Restricted stock units (RSUs) are a popular equity incentive program. A company will grant an employee an RSU, which is essentially a promise to deliver shares of the company’s stock at a later date. The timing and quantity of the shares are usually contingent on performance and time spent with the company. There are many variations on how an RSU program can be structured. To understand the nuances of RSUs, you need a comprehensive guide to help you determine if this type of equity award is right for you and your career trajectory. This guide covers all the information you need to know about RSUs so you can make the best decision for your future.
A restricted stock unit (RSU) is an employer's promise to deliver stock shares at a later date. The employer will typically specify a vesting schedule, meaning you will have to wait for the company to follow a schedule for distributing the shares. RSU programs have become more common in recent years as more companies have looked to tie equity compensation to specific metrics, rather than grant a set number of shares. RSUs are typically granted as part of a larger equity plan and are often considered more flexible because of their variety of design options.
RSUs are usually given to employees in lieu of cash compensation. When an RSU is granted, an employee receives a specified number of company shares at a specified future date, often referred to as the “vesting date.” Usually, only a certain percentage of the given shares can be received each year until the vesting date.
For example, if an RSU is worth $100,000 and is granted on October 31, 2016, the employee will receive 10,000 shares on October 31, 2017. If the shares were worth $100 each at the time of the grant, the employee would receive 10,000/100 = 100,000 in total.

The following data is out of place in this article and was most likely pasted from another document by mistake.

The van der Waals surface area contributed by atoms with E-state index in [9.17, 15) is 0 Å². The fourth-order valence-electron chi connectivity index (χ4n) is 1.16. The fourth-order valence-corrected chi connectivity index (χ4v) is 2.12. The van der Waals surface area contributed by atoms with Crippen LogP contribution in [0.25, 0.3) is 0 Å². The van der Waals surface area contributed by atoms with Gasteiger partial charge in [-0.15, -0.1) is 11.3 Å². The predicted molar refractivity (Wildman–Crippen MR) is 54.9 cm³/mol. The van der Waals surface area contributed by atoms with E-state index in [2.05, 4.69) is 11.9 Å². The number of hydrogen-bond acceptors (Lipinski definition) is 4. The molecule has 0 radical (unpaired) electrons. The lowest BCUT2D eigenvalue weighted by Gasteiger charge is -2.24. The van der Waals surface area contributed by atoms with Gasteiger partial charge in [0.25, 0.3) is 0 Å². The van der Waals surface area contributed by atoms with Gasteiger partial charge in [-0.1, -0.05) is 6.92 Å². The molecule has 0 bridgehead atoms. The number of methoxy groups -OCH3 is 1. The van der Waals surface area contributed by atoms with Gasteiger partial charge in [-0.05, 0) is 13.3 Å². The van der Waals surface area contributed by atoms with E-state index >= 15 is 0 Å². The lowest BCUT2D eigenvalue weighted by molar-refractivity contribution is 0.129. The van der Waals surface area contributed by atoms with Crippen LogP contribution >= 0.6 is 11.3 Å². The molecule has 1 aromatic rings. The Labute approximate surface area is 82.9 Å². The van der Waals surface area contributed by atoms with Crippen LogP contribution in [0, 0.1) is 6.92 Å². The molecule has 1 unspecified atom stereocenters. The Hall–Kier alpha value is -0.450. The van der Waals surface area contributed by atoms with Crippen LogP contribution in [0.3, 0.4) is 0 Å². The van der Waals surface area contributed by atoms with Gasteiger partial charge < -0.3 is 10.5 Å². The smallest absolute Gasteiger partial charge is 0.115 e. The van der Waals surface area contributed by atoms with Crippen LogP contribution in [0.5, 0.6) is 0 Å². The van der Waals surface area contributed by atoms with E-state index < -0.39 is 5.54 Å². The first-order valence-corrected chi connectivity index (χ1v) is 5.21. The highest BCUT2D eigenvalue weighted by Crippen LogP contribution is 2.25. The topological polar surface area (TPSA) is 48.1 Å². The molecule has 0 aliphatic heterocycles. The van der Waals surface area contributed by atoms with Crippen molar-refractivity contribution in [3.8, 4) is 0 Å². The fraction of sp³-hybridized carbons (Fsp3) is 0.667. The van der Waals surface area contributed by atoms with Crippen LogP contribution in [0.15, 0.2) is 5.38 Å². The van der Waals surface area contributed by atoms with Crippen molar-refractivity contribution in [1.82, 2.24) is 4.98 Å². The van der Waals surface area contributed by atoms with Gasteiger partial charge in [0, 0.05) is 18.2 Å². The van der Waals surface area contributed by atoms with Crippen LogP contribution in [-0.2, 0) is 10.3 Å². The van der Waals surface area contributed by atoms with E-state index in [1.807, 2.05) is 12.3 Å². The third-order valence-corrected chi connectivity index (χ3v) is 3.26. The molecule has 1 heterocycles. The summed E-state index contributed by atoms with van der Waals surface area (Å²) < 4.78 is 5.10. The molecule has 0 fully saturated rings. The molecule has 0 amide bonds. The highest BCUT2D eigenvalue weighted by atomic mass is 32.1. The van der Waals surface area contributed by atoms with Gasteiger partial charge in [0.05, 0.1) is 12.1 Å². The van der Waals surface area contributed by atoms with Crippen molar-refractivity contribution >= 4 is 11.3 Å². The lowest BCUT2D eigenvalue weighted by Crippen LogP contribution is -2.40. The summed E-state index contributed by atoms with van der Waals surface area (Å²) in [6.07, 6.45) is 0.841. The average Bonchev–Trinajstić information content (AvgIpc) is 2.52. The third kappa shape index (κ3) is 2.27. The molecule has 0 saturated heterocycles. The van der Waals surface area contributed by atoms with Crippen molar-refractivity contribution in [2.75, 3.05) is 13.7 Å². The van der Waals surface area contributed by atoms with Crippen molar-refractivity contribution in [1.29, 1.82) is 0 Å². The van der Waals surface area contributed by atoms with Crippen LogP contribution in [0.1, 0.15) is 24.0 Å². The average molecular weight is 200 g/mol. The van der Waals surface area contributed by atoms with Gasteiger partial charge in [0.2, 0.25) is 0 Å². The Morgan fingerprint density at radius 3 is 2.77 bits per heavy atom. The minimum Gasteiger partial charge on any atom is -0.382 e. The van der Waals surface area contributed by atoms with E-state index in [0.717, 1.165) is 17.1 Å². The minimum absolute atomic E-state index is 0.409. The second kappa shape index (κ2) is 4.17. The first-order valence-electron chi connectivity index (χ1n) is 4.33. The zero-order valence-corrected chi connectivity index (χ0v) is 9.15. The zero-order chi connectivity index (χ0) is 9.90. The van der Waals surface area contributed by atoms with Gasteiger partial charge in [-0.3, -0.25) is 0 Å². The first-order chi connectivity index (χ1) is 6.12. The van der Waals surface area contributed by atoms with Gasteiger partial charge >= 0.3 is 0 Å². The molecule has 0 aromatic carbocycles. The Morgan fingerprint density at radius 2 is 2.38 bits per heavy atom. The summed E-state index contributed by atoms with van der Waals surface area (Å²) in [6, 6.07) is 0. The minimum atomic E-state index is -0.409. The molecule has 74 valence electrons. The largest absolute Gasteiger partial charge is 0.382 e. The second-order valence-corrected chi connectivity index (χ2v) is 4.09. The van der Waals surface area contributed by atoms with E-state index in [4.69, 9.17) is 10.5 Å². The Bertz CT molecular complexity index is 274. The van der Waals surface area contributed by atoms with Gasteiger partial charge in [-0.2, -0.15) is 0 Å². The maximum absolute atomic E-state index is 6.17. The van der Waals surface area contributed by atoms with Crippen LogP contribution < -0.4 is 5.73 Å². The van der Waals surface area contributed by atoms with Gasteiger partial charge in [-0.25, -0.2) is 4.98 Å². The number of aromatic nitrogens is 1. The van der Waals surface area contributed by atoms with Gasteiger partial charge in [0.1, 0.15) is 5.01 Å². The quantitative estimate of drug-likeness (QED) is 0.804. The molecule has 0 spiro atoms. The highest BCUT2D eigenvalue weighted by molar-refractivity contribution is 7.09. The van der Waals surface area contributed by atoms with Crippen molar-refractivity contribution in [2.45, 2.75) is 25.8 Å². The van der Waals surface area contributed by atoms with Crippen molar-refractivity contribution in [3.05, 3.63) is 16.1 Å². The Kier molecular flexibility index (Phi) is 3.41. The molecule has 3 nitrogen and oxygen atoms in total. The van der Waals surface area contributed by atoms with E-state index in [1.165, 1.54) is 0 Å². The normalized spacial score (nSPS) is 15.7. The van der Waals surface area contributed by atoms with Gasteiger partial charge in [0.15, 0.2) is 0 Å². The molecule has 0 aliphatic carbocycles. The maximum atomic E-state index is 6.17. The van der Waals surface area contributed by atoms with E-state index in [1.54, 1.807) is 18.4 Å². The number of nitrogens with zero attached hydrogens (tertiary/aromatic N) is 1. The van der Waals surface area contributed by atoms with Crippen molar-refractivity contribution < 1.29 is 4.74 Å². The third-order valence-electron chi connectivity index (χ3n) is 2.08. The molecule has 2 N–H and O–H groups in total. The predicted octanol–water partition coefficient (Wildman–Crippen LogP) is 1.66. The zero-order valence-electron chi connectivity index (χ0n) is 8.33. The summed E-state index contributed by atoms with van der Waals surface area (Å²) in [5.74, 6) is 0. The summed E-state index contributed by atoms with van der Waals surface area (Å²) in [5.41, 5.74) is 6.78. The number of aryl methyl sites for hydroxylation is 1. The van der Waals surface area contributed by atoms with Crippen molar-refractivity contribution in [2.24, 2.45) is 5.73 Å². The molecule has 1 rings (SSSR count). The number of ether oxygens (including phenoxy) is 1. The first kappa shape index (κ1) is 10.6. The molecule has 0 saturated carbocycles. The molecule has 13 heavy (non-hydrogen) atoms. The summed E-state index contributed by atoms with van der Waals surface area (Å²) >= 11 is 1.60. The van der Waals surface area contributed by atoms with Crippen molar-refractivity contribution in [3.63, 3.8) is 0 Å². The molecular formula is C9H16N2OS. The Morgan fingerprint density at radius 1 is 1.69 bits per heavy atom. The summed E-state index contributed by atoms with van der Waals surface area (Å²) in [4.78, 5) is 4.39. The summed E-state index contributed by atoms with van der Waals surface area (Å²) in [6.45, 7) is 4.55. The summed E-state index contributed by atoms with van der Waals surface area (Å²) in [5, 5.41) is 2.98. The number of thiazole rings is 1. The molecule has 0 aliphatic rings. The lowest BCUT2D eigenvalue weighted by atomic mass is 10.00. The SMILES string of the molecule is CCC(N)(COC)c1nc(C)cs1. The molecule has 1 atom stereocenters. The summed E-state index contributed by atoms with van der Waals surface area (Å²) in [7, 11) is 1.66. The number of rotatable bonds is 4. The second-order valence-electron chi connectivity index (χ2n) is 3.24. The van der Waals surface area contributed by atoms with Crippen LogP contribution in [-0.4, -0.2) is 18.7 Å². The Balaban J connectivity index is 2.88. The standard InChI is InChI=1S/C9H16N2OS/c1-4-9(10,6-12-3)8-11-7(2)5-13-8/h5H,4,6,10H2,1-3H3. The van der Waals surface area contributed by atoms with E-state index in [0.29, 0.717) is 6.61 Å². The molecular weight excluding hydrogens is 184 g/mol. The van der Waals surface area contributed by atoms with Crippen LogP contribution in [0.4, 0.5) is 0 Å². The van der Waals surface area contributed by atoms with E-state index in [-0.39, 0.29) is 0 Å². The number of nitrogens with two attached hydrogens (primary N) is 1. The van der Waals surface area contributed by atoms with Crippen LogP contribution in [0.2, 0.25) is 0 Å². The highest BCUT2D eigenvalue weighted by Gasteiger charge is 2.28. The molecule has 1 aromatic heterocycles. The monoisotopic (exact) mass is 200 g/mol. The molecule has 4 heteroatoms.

The timing of an RSU grant will depend on the terms of your company’s equity program, but in general, the process works as follows: - Company decides to grant equity to employees, either as part of an equity award or as part of a promotion (e.g., you get a promotion to director, and you’re granted RSUs equal to the amount that a director would get). - The company establishes an equity program and decides whether RSUs or stock options are the best vehicle, as well as what the terms of the program will be. - The company announces the equity program and grants equity awards to employees. - Employees who are granted RSUs have to wait for a specified period before they can exercise their options and receive the shares. This is called the vesting period. - After the vesting period has passed, the employees can exercise their options and receive the shares.
Companies use equity incentives such as restricted stock units (RSUs) to attract top talent and retain employees. Equity represents a stake in the future of a company, and although it’s not guaranteed that the investment will be profitable, it does offer more security than a salary does. This type of compensation is especially useful for startups, where the promise of equity alone can help attract talented employees. The terms of equity-based compensation are legally binding and can be more easily tracked and audited than a bonus or salary.